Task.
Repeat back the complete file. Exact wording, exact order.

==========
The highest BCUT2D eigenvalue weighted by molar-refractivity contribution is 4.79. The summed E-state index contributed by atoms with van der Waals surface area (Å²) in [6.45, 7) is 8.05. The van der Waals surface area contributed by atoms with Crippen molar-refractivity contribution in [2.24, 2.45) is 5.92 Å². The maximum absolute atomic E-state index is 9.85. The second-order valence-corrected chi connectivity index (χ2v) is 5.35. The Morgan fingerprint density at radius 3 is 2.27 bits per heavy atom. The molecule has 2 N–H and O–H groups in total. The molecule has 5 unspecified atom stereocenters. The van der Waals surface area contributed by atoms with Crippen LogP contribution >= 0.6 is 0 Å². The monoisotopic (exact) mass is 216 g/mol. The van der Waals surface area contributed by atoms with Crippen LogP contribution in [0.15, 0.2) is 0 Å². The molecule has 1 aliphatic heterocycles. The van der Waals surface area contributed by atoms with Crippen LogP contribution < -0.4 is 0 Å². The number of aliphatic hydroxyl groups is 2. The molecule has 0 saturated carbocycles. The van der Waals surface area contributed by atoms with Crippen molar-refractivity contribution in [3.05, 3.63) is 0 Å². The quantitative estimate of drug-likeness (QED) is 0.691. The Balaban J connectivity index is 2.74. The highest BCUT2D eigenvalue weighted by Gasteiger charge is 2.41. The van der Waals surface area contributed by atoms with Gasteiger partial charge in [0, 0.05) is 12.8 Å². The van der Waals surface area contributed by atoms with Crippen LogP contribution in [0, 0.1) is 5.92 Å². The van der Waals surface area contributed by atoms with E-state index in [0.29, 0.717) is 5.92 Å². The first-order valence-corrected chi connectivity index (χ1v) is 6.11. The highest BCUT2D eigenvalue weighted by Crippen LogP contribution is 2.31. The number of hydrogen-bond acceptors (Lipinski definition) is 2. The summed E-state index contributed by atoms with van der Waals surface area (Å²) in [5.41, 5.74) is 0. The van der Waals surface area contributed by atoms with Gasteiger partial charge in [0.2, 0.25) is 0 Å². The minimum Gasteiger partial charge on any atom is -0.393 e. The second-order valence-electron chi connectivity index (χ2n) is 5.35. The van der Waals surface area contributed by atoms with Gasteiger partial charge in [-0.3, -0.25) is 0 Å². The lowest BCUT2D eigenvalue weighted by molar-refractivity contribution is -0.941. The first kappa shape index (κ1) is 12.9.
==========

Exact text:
The highest BCUT2D eigenvalue weighted by molar-refractivity contribution is 4.79. The summed E-state index contributed by atoms with van der Waals surface area (Å²) in [6.45, 7) is 8.05. The van der Waals surface area contributed by atoms with Crippen molar-refractivity contribution in [2.24, 2.45) is 5.92 Å². The maximum absolute atomic E-state index is 9.85. The second-order valence-corrected chi connectivity index (χ2v) is 5.35. The Morgan fingerprint density at radius 3 is 2.27 bits per heavy atom. The molecule has 2 N–H and O–H groups in total. The molecule has 5 unspecified atom stereocenters. The van der Waals surface area contributed by atoms with Crippen LogP contribution >= 0.6 is 0 Å². The monoisotopic (exact) mass is 216 g/mol. The van der Waals surface area contributed by atoms with Crippen LogP contribution in [0.15, 0.2) is 0 Å². The molecule has 1 aliphatic heterocycles. The van der Waals surface area contributed by atoms with Crippen LogP contribution < -0.4 is 0 Å². The number of aliphatic hydroxyl groups is 2. The molecule has 0 saturated carbocycles. The van der Waals surface area contributed by atoms with Crippen molar-refractivity contribution in [3.05, 3.63) is 0 Å². The quantitative estimate of drug-likeness (QED) is 0.691. The Balaban J connectivity index is 2.74. The highest BCUT2D eigenvalue weighted by Gasteiger charge is 2.41. The van der Waals surface area contributed by atoms with Gasteiger partial charge in [0, 0.05) is 12.8 Å². The van der Waals surface area contributed by atoms with Crippen LogP contribution in [0, 0.1) is 5.92 Å². The van der Waals surface area contributed by atoms with E-state index in [0.29, 0.717) is 5.92 Å². The first-order valence-corrected chi connectivity index (χ1v) is 6.11. The highest BCUT2D eigenvalue weighted by Crippen LogP contribution is 2.31. The number of hydrogen-bond acceptors (Lipinski definition) is 2. The summed E-state index contributed by atoms with van der Waals surface area (Å²) in [5.41, 5.74) is 0. The van der Waals surface area contributed by atoms with Gasteiger partial charge in [0.2, 0.25) is 0 Å². The minimum Gasteiger partial charge on any atom is -0.393 e. The second-order valence-electron chi connectivity index (χ2n) is 5.35. The van der Waals surface area contributed by atoms with Gasteiger partial charge in [-0.3, -0.25) is 0 Å². The lowest BCUT2D eigenvalue weighted by molar-refractivity contribution is -0.941. The first kappa shape index (κ1) is 12.9.